The of this section is to characterize metaphysics and philosophy with considerations from the Theory of Being. Metaphysics (in its exclusive sense) as a discipline whose subject is the outer limits of being. Philosophy as a discipline whose subject is the range of being. In its outer limits, philosophy coincides with the exclusive use of metaphysics. In the inclusive sense, metaphysics and philosophy are identical. In the present conception, philosophy contains its main divisions (logic, metaphysics, theory of knowledge, and ethics which are distinct only in emphasis) and various special studies. Philosophy and the disciplines. The sciences and other disciplines have historical roots in philosophy. I.e. various special studies within philosophy acquired specialized methodologies, reliability, applicability and, in so doing, became regarded as independent of philosophy. In so doing, ‘philosophy’ came to be recognized as distinct from the specialized disciplines and relatively focused on ideas and concepts rather than on the world itself. It is not that (especially in West) philosophy did not examine the world but it came to do so by examining ideas and concepts; that is, philosophical thought (in this sense) focused on aspects of the world whose nature is unclear and therefore requires analysis and formulation of the concepts. This does not imply that the concepts of science are perfectly clear or transparent but that they do become practically firm even though open to later revision; this is one reason for the existence of a philosophy of science, philosophy of physics and so on. It is true, however, that the separation of philosophy and the disciplines has an ad hoc though practical character. Two aspects of the practical character are division of labor and separation of method (it is often thought that excessive focus on ideas is not productive of progress in science.) Another aspect of the distinction between philosophy (as often practiced) is that philosophy seeks clarity of ideas and concepts including those concepts that in other disciplines, especially science, may be taken as primitive. Thus philosophy of physics may analyze the notions of force, mass, energy, space and time. Physicists (when practicing physics) may also be concerned with the nature of these concepts but primarily as they relate to physical theory (theoretical physics.) In contrast, the philosopher attempts to analyze the same concepts at a greater depth and therefore thinks at a level that, even while it may be productive of insight and clarity, does not attain the definiteness of scientific thought. Still, the division is blurred. Additionally, there are concrete implications for science from the Theory of Being and the philosophical study of mind; a number of such implications have been brought out earlier. Thus, even as practiced, the connection between philosophy and the disciplines is tighter than is sometimes thought to be the case. Consider also whether Philosophy has an Empirical Content. It is clear that it does for, even when there is no active experimentation, it rests upon or integrates common experience of knowledge (which it subjects to criticism and modification.) In its inclusive sense Metaphysics contains the disciplines. This is the case even though there are distinctions of subject matter and method. Philosophy and Metaphysics in light of the Theory of Being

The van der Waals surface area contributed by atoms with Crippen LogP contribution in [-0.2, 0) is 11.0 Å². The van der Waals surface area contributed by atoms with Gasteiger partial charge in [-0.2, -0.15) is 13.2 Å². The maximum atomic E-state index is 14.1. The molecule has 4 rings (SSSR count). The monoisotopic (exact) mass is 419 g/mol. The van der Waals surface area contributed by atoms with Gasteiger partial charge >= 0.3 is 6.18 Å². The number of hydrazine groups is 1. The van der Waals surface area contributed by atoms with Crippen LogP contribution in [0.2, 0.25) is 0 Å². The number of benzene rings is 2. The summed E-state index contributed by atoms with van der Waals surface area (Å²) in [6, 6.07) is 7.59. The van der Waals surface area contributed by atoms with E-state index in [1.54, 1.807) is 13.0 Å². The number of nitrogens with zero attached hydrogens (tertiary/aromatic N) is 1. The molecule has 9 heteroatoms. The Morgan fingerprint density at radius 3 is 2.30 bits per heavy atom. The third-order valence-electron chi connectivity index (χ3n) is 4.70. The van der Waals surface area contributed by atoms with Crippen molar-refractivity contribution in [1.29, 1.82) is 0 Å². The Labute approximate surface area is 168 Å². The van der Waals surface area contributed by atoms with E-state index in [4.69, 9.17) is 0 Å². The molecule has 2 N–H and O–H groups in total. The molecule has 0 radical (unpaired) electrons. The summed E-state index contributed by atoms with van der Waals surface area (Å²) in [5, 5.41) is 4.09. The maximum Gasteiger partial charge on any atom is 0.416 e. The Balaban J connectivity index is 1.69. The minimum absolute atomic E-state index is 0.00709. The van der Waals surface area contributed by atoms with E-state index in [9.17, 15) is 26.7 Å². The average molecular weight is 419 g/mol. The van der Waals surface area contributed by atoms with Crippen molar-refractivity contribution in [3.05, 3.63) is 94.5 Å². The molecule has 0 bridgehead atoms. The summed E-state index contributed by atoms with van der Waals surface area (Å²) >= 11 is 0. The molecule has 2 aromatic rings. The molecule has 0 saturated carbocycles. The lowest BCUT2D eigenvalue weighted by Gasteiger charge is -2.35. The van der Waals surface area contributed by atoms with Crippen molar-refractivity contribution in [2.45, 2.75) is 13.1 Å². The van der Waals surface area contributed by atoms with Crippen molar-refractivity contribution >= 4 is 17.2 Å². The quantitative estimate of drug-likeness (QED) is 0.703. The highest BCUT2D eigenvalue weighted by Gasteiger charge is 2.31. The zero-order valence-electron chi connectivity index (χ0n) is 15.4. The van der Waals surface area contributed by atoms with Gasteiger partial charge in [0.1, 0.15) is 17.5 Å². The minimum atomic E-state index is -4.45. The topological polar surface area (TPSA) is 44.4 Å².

Characterizing metaphysics

The possibility of metaphysics

A functional metaphysics

Topics in metaphysics